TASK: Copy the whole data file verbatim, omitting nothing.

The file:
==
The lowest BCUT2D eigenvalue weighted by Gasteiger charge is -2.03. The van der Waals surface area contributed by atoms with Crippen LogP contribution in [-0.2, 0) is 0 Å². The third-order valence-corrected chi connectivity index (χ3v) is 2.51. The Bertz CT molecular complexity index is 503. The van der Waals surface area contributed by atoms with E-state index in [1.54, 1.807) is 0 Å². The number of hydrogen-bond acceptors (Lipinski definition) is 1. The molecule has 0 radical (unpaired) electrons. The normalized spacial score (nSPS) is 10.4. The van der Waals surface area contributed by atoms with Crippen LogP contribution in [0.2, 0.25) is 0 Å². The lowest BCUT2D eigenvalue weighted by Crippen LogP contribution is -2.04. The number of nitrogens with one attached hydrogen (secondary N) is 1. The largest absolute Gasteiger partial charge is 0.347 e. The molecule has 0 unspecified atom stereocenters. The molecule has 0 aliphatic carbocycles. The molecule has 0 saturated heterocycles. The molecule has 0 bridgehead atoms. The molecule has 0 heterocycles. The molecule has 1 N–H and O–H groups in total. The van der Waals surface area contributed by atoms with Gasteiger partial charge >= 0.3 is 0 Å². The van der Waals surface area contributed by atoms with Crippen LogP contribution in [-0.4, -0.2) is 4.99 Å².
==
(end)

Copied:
The lowest BCUT2D eigenvalue weighted by Gasteiger charge is -2.03. The van der Waals surface area contributed by atoms with Crippen LogP contribution in [-0.2, 0) is 0 Å². The third-order valence-corrected chi connectivity index (χ3v) is 2.51. The Bertz CT molecular complexity index is 503. The van der Waals surface area contributed by atoms with E-state index in [1.54, 1.807) is 0 Å². The number of hydrogen-bond acceptors (Lipinski definition) is 1. The molecule has 0 radical (unpaired) electrons. The normalized spacial score (nSPS) is 10.4. The van der Waals surface area contributed by atoms with Crippen LogP contribution in [0.2, 0.25) is 0 Å². The lowest BCUT2D eigenvalue weighted by Crippen LogP contribution is -2.04. The number of nitrogens with one attached hydrogen (secondary N) is 1. The largest absolute Gasteiger partial charge is 0.347 e. The molecule has 0 unspecified atom stereocenters. The molecule has 0 aliphatic carbocycles. The molecule has 0 saturated heterocycles. The molecule has 0 bridgehead atoms. The molecule has 0 heterocycles. The molecule has 1 N–H and O–H groups in total. The van der Waals surface area contributed by atoms with Gasteiger partial charge >= 0.3 is 0 Å². The van der Waals surface area contributed by atoms with Crippen LogP contribution in [-0.4, -0.2) is 4.99 Å².